It is important to link the next section to the previous one. What the disciples did to this exorcist was scandalous. They failed to welcome a “little one;” they failed to welcome another who was doing good in the name of Jesus. Now they must hear Jesus’s rebuke.
What the disciples did to this exorcist, this “little one,” endangered their life in the kingdom. They had scandalized (“cause to sin” in the NIV) him by hindering and discouraging him. The disciples would have been better off if they had thrown themselves into the sea with a heavy weight. The hyperbole has a point. If anyone’s hand, foot or eye scandalizes another, it is better to remove them than to injure yourselves or others.
The hyperbole points to the seriousness with which Jesus regarded the actions of the disciples. Because of their pride and kingdom power-seeking (they wanted to be “first”), they had scandalized one of Jesus’s “little ones”—a person who was doing good in the name of Jesus. This approach to kingdom life and the scandals it creates leads to ghenna (hell). It is a path that leads to destruction. It is better to remove all obstacles to authentic kingdom life than it is to live comfortably (with hands, feet, and eyes) in a way that leads to hell. “It is better,” Jesus says, “to enter the kingdom of God with one eye than to have two eyes and be thrown into hell.”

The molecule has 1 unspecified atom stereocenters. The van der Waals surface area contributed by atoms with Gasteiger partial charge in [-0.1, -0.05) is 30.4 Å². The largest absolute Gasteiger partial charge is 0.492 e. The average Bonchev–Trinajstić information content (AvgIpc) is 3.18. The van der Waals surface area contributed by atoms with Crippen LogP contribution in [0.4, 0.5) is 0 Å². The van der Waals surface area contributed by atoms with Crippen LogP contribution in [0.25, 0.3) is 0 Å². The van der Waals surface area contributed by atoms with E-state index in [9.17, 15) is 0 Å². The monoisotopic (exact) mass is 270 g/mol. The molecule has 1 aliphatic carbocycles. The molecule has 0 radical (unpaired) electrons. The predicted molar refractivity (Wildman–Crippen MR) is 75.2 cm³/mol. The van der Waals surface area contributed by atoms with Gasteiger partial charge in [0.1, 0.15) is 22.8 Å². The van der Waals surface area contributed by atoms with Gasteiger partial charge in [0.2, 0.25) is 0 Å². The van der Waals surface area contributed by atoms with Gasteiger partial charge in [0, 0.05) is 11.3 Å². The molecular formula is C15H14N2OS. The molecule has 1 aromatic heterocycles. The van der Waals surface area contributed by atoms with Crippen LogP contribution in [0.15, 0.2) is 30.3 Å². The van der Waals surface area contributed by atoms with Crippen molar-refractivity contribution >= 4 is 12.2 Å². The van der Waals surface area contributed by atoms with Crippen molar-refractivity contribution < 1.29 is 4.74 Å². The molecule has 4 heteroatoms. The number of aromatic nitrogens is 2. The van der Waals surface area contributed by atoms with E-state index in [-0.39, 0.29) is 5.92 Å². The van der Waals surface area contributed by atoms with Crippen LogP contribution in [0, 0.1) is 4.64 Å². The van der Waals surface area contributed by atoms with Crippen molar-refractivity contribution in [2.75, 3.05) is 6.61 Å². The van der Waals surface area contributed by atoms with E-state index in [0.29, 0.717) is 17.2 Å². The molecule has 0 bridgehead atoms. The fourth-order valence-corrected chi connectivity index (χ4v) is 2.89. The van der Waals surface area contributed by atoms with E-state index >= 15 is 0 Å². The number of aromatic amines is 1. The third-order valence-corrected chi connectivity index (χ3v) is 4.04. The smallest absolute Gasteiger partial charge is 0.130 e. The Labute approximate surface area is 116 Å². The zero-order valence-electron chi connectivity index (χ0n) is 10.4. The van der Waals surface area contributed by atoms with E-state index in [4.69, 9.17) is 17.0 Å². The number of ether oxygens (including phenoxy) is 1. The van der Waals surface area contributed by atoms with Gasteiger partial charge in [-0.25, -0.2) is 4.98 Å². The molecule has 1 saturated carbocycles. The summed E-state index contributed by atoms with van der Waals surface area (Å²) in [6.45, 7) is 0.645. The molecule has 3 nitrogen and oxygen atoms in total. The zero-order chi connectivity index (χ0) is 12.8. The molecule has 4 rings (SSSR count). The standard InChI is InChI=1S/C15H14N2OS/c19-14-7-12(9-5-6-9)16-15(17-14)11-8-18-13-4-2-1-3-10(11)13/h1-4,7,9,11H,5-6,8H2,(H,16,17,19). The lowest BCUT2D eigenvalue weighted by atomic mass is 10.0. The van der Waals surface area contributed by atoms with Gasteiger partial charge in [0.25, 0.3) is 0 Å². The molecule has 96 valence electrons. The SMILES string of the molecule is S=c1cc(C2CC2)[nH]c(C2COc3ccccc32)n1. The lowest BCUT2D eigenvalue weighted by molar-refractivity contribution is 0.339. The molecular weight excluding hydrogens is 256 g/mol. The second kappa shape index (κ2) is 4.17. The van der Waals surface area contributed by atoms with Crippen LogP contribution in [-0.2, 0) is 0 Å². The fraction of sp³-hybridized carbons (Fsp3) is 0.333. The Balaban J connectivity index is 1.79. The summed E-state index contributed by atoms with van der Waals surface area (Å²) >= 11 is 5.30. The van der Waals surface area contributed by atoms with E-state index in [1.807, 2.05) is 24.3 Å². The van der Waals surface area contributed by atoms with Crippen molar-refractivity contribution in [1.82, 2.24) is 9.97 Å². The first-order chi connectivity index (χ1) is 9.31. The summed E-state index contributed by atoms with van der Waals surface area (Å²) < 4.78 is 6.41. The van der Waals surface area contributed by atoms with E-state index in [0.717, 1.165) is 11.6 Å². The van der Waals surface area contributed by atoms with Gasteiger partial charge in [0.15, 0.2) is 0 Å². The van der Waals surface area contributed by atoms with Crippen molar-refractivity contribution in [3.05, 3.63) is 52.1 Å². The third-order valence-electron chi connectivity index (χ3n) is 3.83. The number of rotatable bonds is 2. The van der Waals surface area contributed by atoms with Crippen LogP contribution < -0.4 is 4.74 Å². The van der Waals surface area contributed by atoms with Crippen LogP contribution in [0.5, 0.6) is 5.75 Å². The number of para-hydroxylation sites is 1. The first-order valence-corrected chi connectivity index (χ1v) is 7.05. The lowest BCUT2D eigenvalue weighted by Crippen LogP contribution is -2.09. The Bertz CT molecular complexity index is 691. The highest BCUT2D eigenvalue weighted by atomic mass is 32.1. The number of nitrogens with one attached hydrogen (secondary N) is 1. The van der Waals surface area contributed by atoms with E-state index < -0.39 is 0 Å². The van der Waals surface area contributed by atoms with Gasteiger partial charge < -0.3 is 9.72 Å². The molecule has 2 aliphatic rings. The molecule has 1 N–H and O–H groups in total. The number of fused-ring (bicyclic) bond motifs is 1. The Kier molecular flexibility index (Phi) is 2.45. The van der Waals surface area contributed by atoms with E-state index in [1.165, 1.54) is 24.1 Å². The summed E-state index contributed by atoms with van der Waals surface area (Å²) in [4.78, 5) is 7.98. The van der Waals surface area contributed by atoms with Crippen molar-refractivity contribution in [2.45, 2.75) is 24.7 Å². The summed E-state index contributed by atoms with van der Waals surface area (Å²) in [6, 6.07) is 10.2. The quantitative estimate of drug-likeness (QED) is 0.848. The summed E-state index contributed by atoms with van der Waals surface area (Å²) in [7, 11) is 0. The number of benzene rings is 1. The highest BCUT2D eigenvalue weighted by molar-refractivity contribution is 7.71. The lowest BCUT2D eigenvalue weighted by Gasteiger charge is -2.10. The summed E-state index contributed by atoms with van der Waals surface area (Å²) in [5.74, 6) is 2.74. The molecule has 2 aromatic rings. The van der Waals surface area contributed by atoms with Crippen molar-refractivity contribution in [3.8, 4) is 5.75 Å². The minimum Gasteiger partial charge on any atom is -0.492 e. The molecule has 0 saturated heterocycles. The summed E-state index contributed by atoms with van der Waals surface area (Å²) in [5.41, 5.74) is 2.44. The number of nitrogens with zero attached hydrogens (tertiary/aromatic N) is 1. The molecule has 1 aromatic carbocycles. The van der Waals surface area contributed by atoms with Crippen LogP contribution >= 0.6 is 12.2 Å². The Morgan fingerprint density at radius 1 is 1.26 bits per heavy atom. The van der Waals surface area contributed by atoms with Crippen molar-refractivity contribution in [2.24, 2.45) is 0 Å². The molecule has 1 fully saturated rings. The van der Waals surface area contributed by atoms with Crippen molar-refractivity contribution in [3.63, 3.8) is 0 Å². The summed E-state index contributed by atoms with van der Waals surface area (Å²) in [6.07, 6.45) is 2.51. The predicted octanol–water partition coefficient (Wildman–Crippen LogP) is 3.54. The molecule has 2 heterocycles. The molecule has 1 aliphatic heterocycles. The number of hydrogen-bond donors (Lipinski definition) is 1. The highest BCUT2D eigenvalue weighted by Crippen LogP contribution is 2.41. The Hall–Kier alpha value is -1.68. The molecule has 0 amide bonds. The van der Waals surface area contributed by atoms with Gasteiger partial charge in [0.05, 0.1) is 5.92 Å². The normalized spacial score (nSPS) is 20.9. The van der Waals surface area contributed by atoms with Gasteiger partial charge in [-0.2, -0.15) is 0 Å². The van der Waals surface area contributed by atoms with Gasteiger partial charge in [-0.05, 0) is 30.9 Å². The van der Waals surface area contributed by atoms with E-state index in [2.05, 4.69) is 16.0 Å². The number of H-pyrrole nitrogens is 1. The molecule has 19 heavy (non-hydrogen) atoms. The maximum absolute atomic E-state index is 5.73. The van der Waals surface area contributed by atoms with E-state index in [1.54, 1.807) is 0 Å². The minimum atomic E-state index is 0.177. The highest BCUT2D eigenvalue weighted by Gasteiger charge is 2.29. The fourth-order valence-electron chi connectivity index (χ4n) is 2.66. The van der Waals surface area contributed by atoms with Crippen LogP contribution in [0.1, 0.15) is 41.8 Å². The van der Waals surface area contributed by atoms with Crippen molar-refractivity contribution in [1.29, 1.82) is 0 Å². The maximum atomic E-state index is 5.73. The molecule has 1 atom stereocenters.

Jesus reminds them that hell is destruction. It is not a way of life but a way of death. Kingdom living gives life but prideful self-exaltation is the way of death, the way of hell. He underscores the destructive end of such a life by quoting Isaiah 66:24. Hell is the place where the worms do not die (where worm feed on dead bodies) and the fire is unquenchable (that is, a place where the fire accomplishes its purpose). Isaiah envisions a field of unbuired corpses where worms and fire destroy life and confirm death. It is a picture of shame rather than pain; it is a picture of destruction.